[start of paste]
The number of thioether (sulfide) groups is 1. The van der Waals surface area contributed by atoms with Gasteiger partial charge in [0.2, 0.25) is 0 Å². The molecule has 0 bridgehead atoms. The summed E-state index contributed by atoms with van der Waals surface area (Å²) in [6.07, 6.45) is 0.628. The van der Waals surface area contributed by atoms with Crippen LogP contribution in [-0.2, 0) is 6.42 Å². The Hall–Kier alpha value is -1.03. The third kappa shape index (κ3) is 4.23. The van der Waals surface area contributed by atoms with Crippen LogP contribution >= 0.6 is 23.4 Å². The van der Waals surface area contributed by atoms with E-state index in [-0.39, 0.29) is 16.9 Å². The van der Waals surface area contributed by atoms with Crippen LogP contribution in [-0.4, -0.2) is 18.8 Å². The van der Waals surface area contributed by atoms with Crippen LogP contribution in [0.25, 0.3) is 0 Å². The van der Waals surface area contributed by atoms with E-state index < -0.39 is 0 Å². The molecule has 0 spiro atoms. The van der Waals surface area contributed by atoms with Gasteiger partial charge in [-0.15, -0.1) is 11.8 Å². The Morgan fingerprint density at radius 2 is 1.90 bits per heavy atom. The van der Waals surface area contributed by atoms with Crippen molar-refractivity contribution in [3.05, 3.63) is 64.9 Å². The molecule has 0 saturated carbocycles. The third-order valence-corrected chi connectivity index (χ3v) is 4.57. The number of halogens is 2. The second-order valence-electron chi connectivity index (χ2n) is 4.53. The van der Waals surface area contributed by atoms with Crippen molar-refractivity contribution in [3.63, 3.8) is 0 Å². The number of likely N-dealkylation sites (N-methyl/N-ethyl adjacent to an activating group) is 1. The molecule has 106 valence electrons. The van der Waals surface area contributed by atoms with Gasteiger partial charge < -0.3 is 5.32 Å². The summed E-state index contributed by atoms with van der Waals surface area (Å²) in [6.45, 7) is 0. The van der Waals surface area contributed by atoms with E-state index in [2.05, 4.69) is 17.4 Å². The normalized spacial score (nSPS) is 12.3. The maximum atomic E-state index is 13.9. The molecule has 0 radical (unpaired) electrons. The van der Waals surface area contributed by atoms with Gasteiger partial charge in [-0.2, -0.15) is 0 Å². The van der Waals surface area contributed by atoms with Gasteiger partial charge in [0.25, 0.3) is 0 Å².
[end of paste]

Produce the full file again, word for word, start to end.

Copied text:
The number of thioether (sulfide) groups is 1. The van der Waals surface area contributed by atoms with Gasteiger partial charge in [0.2, 0.25) is 0 Å². The molecule has 0 bridgehead atoms. The summed E-state index contributed by atoms with van der Waals surface area (Å²) in [6.07, 6.45) is 0.628. The van der Waals surface area contributed by atoms with Crippen LogP contribution in [-0.2, 0) is 6.42 Å². The Hall–Kier alpha value is -1.03. The third kappa shape index (κ3) is 4.23. The van der Waals surface area contributed by atoms with Crippen LogP contribution >= 0.6 is 23.4 Å². The van der Waals surface area contributed by atoms with E-state index in [-0.39, 0.29) is 16.9 Å². The van der Waals surface area contributed by atoms with Crippen LogP contribution in [-0.4, -0.2) is 18.8 Å². The van der Waals surface area contributed by atoms with Crippen LogP contribution in [0.25, 0.3) is 0 Å². The van der Waals surface area contributed by atoms with E-state index < -0.39 is 0 Å². The molecule has 0 spiro atoms. The van der Waals surface area contributed by atoms with Gasteiger partial charge in [-0.15, -0.1) is 11.8 Å². The Morgan fingerprint density at radius 2 is 1.90 bits per heavy atom. The van der Waals surface area contributed by atoms with Crippen molar-refractivity contribution in [3.05, 3.63) is 64.9 Å². The molecule has 0 saturated carbocycles. The third-order valence-corrected chi connectivity index (χ3v) is 4.57. The number of halogens is 2. The second-order valence-electron chi connectivity index (χ2n) is 4.53. The van der Waals surface area contributed by atoms with Crippen molar-refractivity contribution in [3.63, 3.8) is 0 Å². The number of likely N-dealkylation sites (N-methyl/N-ethyl adjacent to an activating group) is 1. The molecule has 106 valence electrons. The van der Waals surface area contributed by atoms with Gasteiger partial charge < -0.3 is 5.32 Å². The summed E-state index contributed by atoms with van der Waals surface area (Å²) in [6.45, 7) is 0. The van der Waals surface area contributed by atoms with E-state index in [2.05, 4.69) is 17.4 Å². The normalized spacial score (nSPS) is 12.3. The maximum atomic E-state index is 13.9. The molecule has 0 radical (unpaired) electrons. The van der Waals surface area contributed by atoms with Gasteiger partial charge in [-0.2, -0.15) is 0 Å². The van der Waals surface area contributed by atoms with Gasteiger partial charge in [0.25, 0.3) is 0 Å².